Coinbase on Monday launched Coinbase Exchange, the first regulated bitcoin exchange in the United States.
The firm raised US$75 million last week in a round of funding from new backers including DFJ Growth and BBVA Ventures, as well as existing investors Andreessen Horowitz, Union Square Ventures and Ribbit Capital.
Coinbase beat out Cameron and Tyler Winkelvoss, famed for suing Facebook, who are working on their own U.S.-based regulated bitcoin exchange, named “Gemini.”
Coinbase Exchange debuted in 24 U.S. states, but the launch was bedeviled with problems. Some pages reportedly failed to load completely, and some users had problems with access.
The exchange will undergo regular IT security and financial audits, Coinbase said. Further, 97-98 percent of customer bitcoins — depending on whether you’re reading the landing page or the security practices page — are stored entirely offline.
Sensitive data is disconnected entirely from the Internet. It is then split with redundancy, encrypted with AES-256, and copied to FIPS-140 USB drives and printed out as paper backups. The drives and paper backups are distributed geographically in safe deposit boxes and vaults around the world.
Coinbase employees undergo criminal background checks and have to encrypt their hard drives, use strong passwords and enable screen locking.
The company uses separate passwords and two-step verification with each device and service. It also uses SQL injection filters and rate-limits various actions, such as login attempts, on the site.
Passwords are hashed, application credentials are kept separate from the database and code base, and there’s a bug bounty program in place.
Coinbase is insured against hacking, internal theft, and accidental loss for more than the maximum value of bitcoins it is holding in online storage at any given time.
The insurance policy kicks in when bitcoins stored are lost or stolen due to a breach of its physical security or cybersecurity, or because of employee theft.
However, damages resulting from a specific user’s loss — such as losses caused by the user’s login credentials being compromised — are not covered. There are standard policy exclusions, such as force majeure.
Coinbase vs. Gemini
Coinbase’s exchange has the implicit backing of the New York Stock Exchange, one of its existing investors, but it’s not yet clear whether the company has sought or is seeking approval from the New York State Department of Financial Services, which is working on a set of rules known as the “BitLicense.”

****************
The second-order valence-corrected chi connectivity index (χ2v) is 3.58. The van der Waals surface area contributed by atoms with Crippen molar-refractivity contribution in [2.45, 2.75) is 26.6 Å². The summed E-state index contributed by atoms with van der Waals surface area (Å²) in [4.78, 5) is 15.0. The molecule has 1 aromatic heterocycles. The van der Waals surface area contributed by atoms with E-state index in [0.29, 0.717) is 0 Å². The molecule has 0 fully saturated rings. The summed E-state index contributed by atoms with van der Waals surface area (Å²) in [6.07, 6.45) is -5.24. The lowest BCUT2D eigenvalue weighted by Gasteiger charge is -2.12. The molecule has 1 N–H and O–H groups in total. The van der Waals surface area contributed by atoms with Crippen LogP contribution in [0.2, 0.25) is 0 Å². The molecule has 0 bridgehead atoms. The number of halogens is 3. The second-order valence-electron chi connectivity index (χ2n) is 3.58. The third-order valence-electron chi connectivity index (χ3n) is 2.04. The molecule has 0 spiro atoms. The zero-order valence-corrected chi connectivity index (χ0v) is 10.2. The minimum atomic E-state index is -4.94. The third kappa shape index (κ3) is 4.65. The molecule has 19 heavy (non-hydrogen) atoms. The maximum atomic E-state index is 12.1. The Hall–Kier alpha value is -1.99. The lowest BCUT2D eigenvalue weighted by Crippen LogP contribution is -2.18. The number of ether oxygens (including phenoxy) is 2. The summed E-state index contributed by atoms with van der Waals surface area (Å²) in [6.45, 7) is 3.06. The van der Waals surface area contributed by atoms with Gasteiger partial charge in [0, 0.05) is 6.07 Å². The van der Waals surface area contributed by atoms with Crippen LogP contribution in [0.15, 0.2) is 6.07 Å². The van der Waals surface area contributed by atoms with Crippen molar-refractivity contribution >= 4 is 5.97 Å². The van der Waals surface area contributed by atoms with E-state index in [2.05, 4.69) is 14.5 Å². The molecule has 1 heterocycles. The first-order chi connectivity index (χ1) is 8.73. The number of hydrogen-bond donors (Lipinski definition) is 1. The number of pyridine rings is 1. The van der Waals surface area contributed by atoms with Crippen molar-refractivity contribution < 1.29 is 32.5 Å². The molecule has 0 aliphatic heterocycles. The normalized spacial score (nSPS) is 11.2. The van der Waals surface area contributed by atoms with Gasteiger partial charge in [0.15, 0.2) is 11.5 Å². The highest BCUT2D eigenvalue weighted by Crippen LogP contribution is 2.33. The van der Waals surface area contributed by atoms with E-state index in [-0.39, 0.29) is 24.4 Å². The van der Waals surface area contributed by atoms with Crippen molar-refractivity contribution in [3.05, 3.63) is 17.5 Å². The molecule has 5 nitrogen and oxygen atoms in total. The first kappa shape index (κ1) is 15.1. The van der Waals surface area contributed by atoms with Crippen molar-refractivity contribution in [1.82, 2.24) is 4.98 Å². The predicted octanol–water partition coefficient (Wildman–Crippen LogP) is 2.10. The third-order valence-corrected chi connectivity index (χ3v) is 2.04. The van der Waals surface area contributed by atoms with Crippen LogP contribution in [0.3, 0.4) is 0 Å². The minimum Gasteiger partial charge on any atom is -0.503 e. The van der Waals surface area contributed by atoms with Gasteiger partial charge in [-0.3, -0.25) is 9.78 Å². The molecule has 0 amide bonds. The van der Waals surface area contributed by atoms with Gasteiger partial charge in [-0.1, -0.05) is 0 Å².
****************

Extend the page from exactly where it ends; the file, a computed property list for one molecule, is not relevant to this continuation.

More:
In contrast, the Winkelvoss brothers are working with NYDFS to ensure Gemini complies with those regulations.
Why Bitcoin Exchanges Are Good
The round of funding Coinbase closed last week indicates that “there is venture capital out there looking to support the creation of bitcoin exchanges,” noted Claes Bell, a banking analyst at Bankrate.com.
“Having an exchange that’s under some sort of regulatory oversight that conforms to somebody’s rules is probably a good thing, as long as those rules don’t extend into cyberspace,” remarked Mike Jude, Stratecast program manager at Frost & Sullivan.
“It’s the old perfect knowledge situation. If there’s perfect knowledge associated with a system, then nobody has an advantage,” he told the E-Commerce Times. “One of the problems with bitcoin is nobody has perfect knowledge, so it’s easy for unscrupulous people to game the system.”
Issues With Bitcoin Exchanges
The real question is whether these exchanges will last, said Bankrate.com’s Bell. “Will they have the same issues with hacking and fraud that other exchanges have had in the past? And even assuming they can avoid those pitfalls, will there be real consumer demand out there for exchange services?”
Bitcoin exists “to set currency, and global commerce, free from governmental regulations and oversight,” he pointed out, and by cooperating closely with regulators, “it would seem bitcoin exchanges would be undermining that mission.”
So, Bell asked, “what’s the rationale now for bitcoin if you’re not building a techno-libertarian paradise?”